Asclepias incarnata

Common Names: Swamp milkweed, rose milkweed, rose milkflower, swamp silkweed, white Indian hemp
Category: Plants
Sub-category: Milkweed family

A herbaceous perennial plant, upright, 100 to 150 cm tall plant, growing from thick, fleshy, white roots. Typically, its stems are branched and the clump forming plants emerge in late spring after most other plants have begun growth for the year. The oppositely arranged leaves are 7.5 to 15 cm long and 1 to 4 cm wide and are narrow and lance-shaped, with the ends tapering to a sharp point. The plants produce small, fragrant, pink to mauve (sometimes white) colored flowers in rounded umbels. The flower color may vary from darker shades of purple to soft, pinkish purple and a white flowering form exists as well. The flowers have five reflexed petals and an elevated central crown. After blooming, green seed pods, approximately 12 cm long, are produced that when ripe, split open. They then release light to dark brown, flat seeds that are attached to silver-white silky-hairs ideal for catching the wind.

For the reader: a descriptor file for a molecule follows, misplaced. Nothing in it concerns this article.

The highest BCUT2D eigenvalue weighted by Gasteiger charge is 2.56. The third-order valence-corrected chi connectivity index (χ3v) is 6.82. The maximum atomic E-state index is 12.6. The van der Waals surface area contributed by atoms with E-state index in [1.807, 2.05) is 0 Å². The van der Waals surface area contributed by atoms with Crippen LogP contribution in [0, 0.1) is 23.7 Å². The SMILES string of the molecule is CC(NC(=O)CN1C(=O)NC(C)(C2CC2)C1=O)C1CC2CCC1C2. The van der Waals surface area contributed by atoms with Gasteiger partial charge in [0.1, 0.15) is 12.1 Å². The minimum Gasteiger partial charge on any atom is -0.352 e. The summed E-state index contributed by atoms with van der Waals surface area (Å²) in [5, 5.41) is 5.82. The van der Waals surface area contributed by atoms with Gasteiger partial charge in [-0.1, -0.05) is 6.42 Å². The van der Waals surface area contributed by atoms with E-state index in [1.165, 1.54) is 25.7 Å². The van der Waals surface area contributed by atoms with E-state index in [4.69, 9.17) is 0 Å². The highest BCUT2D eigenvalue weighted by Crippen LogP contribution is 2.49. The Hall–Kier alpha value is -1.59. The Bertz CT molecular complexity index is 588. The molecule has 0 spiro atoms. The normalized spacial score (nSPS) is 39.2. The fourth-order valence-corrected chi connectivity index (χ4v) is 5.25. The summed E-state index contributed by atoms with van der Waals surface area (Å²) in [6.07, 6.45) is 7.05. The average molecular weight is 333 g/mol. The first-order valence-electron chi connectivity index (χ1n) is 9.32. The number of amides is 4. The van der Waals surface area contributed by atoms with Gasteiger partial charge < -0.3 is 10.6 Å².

Swamp milkweed prefers moisture retentive to damp soils in full sun to partial shade and typically, is found growing wild near the edges of ponds, lakes, streams, and low areas - or along ditches. It is one of the best attractors of the monarch butterfly, which feeds on the flowers and lays her eggs on the plants, and as such is often found in butterfly and flower gardens. Blooms in early to mid-summer.

Edible Notes: No available information on edibility.
Warnings: Not known to be dangerous.
Sightings